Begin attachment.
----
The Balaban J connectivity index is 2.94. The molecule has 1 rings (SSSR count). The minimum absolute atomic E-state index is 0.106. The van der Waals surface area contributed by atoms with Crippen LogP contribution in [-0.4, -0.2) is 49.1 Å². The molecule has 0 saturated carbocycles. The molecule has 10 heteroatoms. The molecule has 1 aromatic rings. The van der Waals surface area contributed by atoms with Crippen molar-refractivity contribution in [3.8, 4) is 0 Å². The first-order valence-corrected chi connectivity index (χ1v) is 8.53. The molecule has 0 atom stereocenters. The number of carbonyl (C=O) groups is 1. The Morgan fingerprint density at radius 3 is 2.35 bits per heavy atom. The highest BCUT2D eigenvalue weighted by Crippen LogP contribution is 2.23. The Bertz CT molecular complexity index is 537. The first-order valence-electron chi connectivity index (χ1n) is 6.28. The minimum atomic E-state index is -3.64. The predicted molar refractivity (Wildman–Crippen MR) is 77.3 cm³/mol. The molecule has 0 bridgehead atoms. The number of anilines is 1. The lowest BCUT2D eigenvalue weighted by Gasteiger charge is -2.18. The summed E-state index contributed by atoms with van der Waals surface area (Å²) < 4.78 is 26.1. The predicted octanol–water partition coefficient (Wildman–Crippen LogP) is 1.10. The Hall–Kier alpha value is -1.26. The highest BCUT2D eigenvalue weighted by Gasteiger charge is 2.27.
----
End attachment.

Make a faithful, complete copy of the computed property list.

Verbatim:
The Balaban J connectivity index is 2.94. The molecule has 1 rings (SSSR count). The minimum absolute atomic E-state index is 0.106. The van der Waals surface area contributed by atoms with Crippen LogP contribution in [-0.4, -0.2) is 49.1 Å². The molecule has 0 saturated carbocycles. The molecule has 10 heteroatoms. The molecule has 1 aromatic rings. The van der Waals surface area contributed by atoms with Crippen molar-refractivity contribution in [3.8, 4) is 0 Å². The first-order valence-corrected chi connectivity index (χ1v) is 8.53. The molecule has 0 atom stereocenters. The number of carbonyl (C=O) groups is 1. The Morgan fingerprint density at radius 3 is 2.35 bits per heavy atom. The highest BCUT2D eigenvalue weighted by Crippen LogP contribution is 2.23. The Bertz CT molecular complexity index is 537. The first-order valence-electron chi connectivity index (χ1n) is 6.28. The minimum atomic E-state index is -3.64. The predicted molar refractivity (Wildman–Crippen MR) is 77.3 cm³/mol. The molecule has 0 bridgehead atoms. The number of anilines is 1. The lowest BCUT2D eigenvalue weighted by Gasteiger charge is -2.18. The summed E-state index contributed by atoms with van der Waals surface area (Å²) < 4.78 is 26.1. The predicted octanol–water partition coefficient (Wildman–Crippen LogP) is 1.10. The Hall–Kier alpha value is -1.26. The highest BCUT2D eigenvalue weighted by Gasteiger charge is 2.27.